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X|N,P ~ Binomial(N, P)

N ~ Poisson(11)

P ~ Beta(2,3)

What is the moment generating function for X?

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What are your thoughts so far? – Mike Spivey Dec 4 '10 at 22:53
E[exp(tX)] = E[E[exp(tX)|N,P]]= E[(P*exp(t) + 1 - P)^N] = ? – student Dec 5 '10 at 1:58
up vote 1 down vote accepted

You've got the right start by conditioning on $N$ and $P$ to get $E[e^{tX}] = E[(Pe^t + 1-P)^N]$. Now, evaluate the second expression via $$E[(Pe^t + 1-P)^N] = E[E[(Pe^t + 1-P)^N|P]].$$ Since $N$ is Poisson, you will be able to get a closed-form answer for the inner expectation. The only remaining variable will then be $P$. But since $P$ is beta with small integer parameters the outer expectation will involve an integral of a low-degree polynomial times an exponential. That can be evaluated via integration by parts.

(Update with more details, after comments below. This problem is more complicated than I had realized at first!)

Applying the calculations described above, we have, where $\lambda = 11$, $$E[(Pe^t + 1-P)^N|P] = e^{\lambda P(e^t-1)}.$$ Then $E[e^{\lambda P(e^t-1)}]$ must be done piecewise, depending on the value of $t$. If $t = 0$, we have $$E[e^{\lambda P(e^t-1)}] = E[1] = 1.$$ Otherwise, $E[e^{\lambda P(e^t-1)}]$ is a much more complicated expression with, as the OP indicates, $(e^t-1)^4$ in the denominator:

$$E[e^{\lambda P(e^t-1)}] = \frac{12 \left(6 - 6 e^{\lambda (e^t-1)} + 2 \lambda (2 + e^{\lambda (e^t-1)}) (e^t-1) + \lambda^2 (e^t-1)^2\right)}{\lambda^4 (e^t-1)^4}$$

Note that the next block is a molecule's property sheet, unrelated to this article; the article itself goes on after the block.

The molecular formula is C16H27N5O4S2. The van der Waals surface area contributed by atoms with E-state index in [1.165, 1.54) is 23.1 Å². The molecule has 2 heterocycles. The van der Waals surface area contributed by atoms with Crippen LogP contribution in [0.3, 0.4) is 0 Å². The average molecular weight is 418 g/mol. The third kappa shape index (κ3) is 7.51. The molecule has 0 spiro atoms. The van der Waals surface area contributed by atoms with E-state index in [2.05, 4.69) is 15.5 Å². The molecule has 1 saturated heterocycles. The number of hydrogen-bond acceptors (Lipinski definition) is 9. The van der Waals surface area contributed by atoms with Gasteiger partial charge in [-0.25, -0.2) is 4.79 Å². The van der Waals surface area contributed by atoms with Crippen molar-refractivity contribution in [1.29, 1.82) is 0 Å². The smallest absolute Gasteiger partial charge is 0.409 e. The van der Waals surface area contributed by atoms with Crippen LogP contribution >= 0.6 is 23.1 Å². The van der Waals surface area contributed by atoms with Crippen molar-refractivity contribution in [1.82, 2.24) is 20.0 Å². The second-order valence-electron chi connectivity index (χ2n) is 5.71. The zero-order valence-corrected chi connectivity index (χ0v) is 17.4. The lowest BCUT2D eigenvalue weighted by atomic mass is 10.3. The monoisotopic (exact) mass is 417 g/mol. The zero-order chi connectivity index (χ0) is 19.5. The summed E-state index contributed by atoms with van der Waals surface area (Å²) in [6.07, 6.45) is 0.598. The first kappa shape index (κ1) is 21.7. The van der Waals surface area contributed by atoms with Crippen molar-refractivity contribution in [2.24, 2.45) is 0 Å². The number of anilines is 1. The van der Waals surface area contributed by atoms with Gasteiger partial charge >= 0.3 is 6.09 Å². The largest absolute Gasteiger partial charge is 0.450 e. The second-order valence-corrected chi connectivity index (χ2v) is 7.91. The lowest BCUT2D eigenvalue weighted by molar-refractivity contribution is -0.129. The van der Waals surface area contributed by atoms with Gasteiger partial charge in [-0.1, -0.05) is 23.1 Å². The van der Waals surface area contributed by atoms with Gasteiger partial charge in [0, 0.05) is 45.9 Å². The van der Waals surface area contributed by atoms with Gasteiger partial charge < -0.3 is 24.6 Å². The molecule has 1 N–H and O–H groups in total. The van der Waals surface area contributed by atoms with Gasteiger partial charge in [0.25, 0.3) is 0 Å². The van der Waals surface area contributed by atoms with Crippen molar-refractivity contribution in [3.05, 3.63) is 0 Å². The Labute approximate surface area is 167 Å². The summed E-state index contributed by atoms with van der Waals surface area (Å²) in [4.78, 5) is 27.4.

Because the limit of this latter expression as $t \to 0$ is $1$, $E[e^{\lambda P(e^t-1)}]$ is still continuous at $0$, despite the fact that it has to be calculated piecewise. It also turns out to be differentiable at $t = 0$ as well, and so one can still find moments with it. For example, to find $E[X]$ we differentiate the expression for $E[e^{\lambda P(e^t-1)}]$, $t \neq 0$, once with respect to $t$ and then take the limit as $t \to 0$. This gives $E[X] = 4.4$, which is the same result one would obtain by calculating $E[X]$ directly.

Incidentally, a similar situation occurs with the continuous uniform distribution on $[a,b]$. Its mgf is, for $t \neq 0$, $$\frac{e^{tb}-e^{ta}}{t(b-a)}.$$ The moments can be found by successively differentiating this expression and then taking the limit as $t \to 0$ rather than by substituting $0$ for $t$. See, for example, MathWorld's article on the uniform distribution.

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Ok, I got E[exp(11p(exp(t)-1))] = (a bunch of stuff) / (exp(t) - 1)^4. But I should be able to differentiate that and set t = 0 and get E[X], but the derivative is undefined at t = 0. What am I doing wrong? – student Dec 6 '10 at 1:42
@student: Are you really just after $E[X]$? If so, you don't need the moment-generating function for that. – Mike Spivey Dec 6 '10 at 2:19
No, I'm after the moment generating function. I was just trying to check my answer, and that didn't seem right to me. – student Dec 6 '10 at 2:49
@student: That's a good point. Let me update my answer. – Mike Spivey Dec 6 '10 at 4:33

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